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Hepatitis viruses named to list of cancer-causing agents

Hepatitis viruses named to list of cancer-causing agents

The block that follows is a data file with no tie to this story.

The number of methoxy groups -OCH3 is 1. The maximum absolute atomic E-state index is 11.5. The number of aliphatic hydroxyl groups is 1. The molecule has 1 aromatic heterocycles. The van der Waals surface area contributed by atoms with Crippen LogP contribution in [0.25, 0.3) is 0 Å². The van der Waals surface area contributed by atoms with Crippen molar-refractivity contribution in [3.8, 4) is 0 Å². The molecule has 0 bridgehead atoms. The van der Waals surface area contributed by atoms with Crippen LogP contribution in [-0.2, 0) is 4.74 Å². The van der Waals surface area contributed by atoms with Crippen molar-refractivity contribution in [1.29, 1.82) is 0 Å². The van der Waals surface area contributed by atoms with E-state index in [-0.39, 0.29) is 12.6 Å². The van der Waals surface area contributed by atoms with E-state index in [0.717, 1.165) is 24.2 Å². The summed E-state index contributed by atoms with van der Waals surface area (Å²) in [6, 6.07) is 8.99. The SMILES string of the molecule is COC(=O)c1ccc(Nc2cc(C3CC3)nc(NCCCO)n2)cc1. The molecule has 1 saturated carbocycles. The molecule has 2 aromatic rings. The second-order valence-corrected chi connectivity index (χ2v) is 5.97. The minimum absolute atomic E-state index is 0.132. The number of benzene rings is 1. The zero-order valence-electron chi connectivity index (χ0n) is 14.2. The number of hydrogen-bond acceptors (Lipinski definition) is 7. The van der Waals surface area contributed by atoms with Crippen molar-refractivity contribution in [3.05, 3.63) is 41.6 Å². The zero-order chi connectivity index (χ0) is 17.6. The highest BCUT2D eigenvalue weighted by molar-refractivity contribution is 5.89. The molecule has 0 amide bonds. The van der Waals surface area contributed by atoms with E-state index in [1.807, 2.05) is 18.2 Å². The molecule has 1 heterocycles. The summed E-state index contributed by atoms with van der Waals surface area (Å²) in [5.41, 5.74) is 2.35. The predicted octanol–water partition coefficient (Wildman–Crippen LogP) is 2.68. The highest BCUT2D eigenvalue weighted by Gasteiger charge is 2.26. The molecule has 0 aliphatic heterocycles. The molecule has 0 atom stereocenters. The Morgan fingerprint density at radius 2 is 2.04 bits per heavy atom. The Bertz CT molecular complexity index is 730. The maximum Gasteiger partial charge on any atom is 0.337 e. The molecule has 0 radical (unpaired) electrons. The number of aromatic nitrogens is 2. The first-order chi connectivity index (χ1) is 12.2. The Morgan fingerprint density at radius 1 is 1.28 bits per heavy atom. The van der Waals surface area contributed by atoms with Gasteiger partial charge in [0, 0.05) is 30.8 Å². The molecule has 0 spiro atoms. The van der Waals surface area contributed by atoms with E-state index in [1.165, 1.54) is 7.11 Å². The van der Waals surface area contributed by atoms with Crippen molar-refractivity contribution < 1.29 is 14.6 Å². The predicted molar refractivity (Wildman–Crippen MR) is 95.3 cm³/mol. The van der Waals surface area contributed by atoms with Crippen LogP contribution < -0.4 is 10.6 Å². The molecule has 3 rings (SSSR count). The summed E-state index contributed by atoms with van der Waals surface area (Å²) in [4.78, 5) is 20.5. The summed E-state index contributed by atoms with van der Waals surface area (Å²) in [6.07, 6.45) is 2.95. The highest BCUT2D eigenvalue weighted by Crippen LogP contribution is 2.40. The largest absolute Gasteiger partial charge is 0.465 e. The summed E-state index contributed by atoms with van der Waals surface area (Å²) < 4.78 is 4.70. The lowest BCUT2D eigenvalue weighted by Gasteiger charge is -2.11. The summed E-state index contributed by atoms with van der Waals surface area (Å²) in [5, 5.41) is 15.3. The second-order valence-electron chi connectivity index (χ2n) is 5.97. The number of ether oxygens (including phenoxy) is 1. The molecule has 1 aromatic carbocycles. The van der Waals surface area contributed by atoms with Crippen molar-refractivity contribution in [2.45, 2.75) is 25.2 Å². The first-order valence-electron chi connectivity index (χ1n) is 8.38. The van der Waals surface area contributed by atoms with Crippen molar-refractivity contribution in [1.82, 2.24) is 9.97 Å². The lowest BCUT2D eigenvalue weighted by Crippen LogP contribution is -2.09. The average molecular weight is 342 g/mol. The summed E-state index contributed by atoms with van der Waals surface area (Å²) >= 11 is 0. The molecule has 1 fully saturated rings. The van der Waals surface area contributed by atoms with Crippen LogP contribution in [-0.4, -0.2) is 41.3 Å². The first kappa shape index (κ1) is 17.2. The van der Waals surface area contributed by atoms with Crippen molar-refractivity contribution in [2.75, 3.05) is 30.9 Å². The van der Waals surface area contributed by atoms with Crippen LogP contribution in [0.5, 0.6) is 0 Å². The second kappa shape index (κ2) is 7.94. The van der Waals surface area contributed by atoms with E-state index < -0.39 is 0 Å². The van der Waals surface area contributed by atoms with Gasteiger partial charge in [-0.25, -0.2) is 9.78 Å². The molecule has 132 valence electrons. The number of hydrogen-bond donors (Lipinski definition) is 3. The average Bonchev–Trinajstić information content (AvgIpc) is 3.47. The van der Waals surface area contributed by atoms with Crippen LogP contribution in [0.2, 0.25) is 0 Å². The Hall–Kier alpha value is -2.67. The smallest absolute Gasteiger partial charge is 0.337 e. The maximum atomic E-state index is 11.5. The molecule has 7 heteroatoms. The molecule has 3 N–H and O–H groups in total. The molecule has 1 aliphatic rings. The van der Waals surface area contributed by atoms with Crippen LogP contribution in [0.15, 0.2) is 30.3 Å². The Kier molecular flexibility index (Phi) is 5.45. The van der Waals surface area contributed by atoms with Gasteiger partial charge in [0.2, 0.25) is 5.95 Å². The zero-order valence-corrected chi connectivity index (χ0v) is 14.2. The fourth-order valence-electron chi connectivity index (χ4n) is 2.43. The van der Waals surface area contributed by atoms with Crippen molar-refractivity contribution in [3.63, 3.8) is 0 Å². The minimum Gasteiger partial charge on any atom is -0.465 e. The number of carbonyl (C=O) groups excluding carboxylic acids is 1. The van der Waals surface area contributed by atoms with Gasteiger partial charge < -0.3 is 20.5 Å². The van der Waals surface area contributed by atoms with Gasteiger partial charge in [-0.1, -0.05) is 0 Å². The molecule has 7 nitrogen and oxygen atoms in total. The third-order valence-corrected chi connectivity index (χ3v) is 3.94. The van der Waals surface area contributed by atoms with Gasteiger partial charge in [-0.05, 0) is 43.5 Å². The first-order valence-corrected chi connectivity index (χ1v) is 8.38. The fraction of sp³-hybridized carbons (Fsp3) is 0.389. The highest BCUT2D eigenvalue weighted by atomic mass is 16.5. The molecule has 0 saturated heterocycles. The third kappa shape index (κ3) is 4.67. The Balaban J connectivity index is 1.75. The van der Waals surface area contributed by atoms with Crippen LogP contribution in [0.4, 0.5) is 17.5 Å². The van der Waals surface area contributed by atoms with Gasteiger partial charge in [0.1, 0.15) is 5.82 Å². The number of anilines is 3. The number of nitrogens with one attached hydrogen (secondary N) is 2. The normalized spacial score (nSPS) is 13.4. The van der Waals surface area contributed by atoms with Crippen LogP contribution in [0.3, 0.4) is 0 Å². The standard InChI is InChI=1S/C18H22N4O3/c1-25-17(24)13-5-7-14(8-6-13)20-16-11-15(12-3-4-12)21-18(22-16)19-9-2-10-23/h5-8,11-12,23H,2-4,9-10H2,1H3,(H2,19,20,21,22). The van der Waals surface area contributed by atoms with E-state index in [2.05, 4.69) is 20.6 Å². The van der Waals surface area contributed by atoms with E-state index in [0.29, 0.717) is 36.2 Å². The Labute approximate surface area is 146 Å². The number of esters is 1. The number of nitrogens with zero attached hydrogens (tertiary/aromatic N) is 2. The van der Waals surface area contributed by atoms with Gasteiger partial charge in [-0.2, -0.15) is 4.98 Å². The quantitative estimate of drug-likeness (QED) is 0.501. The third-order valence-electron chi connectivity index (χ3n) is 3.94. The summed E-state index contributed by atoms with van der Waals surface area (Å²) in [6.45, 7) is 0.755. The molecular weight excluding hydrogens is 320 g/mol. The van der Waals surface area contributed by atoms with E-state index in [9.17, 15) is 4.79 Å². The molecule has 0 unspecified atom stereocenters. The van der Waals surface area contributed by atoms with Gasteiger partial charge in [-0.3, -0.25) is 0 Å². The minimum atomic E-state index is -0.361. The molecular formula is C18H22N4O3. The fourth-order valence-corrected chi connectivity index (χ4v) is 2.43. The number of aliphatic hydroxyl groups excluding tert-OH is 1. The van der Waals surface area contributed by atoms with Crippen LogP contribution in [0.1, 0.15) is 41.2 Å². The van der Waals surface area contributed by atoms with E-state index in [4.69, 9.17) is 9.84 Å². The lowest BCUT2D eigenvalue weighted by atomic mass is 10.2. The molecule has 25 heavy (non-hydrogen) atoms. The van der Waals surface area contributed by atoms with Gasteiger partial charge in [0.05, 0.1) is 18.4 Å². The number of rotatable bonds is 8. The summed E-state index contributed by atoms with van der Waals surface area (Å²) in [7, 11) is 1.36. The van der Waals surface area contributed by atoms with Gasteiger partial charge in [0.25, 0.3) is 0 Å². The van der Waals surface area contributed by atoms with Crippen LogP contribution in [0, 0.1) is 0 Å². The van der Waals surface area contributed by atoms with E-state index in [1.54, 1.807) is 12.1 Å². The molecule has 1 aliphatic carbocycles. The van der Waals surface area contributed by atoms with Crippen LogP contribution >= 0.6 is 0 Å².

This week, for the first time ever, viruses were added to the official list of known cancer-causing agents published by the National Institute of Environmental Health Sciences and the National Toxicology Program. Hepatitis B and C viruses, which can cause liver cancer, and some human papillomaviruses, which can cause cervical cancer, were added to the list. About 1 million people in the United States have chronic HBV infections, and 3 million are chronically HCV-infected. Both HBV and HCV can be transmitted through sexual contact, injection drug use, and blood transfusions. An estimated 20 million people in the United States have the sexually transmitted HPV, which often has no symptoms, and 5.5 million more are newly infected every year. Some strains of HPV have been linked with anal and penile cancer in men. As many has half of all sexually active gay men carry HPV; as many as 90% of HIV-positive gay men are coinfected with HPV. Other carcinogenic agents newly listed in the report include X-rays and gamma radiation, with their risk of causing cancer depending "to some extent on age at the time of exposure"; heterocyclic amine compounds, found when meat and eggs are cooked or grilled at high temperatures and in cigarette smoke; naphthalene, an ingredient in mothballs and toilet bowl deodorants; lead used to make lead-acid storage batteries, ammunition, and cable coverings; and many chemicals used in textile dyes, paints, and inks. (Reuters, with additional reporting by

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